Nowhere has that been more evident in my home-base city of San Diego, California, where my former employer the San Diego Union-Tribune has over the past year changed hands, laid off a slew of extremely talented professionals, and been on the lookout to hire people at entry level rates (even offering some of those who were told they had to go to be rehired at the far lower entry-level pay scale). I was a reporter on the San Diego Union before the merger, covering among other things the border, Ronald Reagan’s immigration reform, on the team covering the Mexico City earthquake and also working in general assignment and zones. After I left the paper, the Evening Tribune was merged into the Union, but the paper still looked like the Union.

This week the paper unveiled a brand, new design, complete with new logo (above) which also included narrower pages (a way for newspapers to save on money). Did it work? Did the content — already greatly reduced due to the economy and staff layoffs — suffer? Is the new design something good for the early 21st century or is it a huge mistake, the discarding of a legacy and continuity?

Here is the new look:

I’m on an email list of former UT employees or people who were closely associated with the paper. And, needless to say, I am in the minority in liking and welcoming these changes and feeling theyr’e positive adaptationsin both a new, more difficult age for newspapers and for a company that has just bought a newspaper owned by many years by a family.

Here is the old front:

To look at the new design in detail go to this superb MUST READ American Copy Editors Society blog post analyzing it. It shows you parts of the new design and analyzes it.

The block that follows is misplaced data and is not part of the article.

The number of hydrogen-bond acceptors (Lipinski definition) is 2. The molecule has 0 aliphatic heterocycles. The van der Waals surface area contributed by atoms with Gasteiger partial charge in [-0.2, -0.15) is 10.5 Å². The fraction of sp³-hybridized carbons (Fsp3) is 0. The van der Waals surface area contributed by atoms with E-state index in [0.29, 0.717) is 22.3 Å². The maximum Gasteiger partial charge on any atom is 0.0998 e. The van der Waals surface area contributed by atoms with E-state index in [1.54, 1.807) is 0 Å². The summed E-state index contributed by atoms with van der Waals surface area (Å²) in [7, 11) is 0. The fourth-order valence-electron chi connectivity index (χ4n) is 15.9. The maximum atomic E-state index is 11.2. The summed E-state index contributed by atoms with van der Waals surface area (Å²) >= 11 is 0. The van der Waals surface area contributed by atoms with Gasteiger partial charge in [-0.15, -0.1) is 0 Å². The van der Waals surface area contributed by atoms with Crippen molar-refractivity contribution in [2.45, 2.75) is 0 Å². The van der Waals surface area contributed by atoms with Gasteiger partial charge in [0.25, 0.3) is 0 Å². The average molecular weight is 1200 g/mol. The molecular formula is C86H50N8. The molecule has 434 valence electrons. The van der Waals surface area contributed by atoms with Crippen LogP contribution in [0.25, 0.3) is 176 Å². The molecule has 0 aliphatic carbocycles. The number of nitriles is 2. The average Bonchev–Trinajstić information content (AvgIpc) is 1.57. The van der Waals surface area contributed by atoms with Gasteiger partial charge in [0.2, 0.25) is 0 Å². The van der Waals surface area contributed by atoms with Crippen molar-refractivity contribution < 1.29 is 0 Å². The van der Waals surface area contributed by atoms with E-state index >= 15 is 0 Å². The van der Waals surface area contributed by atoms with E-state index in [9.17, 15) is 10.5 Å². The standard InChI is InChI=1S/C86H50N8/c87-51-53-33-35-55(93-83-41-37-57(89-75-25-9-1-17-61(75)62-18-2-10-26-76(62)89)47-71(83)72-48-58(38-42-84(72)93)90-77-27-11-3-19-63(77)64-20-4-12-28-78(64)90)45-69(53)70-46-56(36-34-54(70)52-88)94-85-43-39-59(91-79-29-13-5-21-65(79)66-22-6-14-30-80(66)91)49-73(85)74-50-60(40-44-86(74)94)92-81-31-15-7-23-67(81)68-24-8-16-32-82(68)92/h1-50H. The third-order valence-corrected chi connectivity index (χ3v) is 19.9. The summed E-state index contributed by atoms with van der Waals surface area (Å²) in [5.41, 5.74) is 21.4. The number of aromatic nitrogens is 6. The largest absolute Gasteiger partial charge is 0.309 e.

I’m putting this on TMV because in this new era it might be useful to get readers’ reactions to this new design — if they love it, hate it and why.And to the larger issue of how newspapers can try to adapt and whether in trying to adapt they can do it successfully or toss away older parts of their content or visual legacies. So your comments are welcome in District TMV. (Link at the bottom of this post). I will copy the comments and foward them onto the list of former UT staffers since they’ll be interested.

Since the list is private (sorry, I’m not going to pull a JournoList type reveal on this) suffice to say my view is in the minority — just like it often is on political issues facing our country.

Here is what I wrote on the email list:

My quick reaction to the new UT design:

1. I think it is a wise — VERY wise move.

2. I like it. I know every design change on a newspaper (even small ones) bring howls of outrage from some readers and cancellations but I do like it.

3. It’s a wise move from the standpoint of the amount of product. The UT had begun to look like a shrunken version of its old self — which it indeed was in both staff size and news hole. This rebranding makes it look like enough of a different paper so you don’t notice that as much.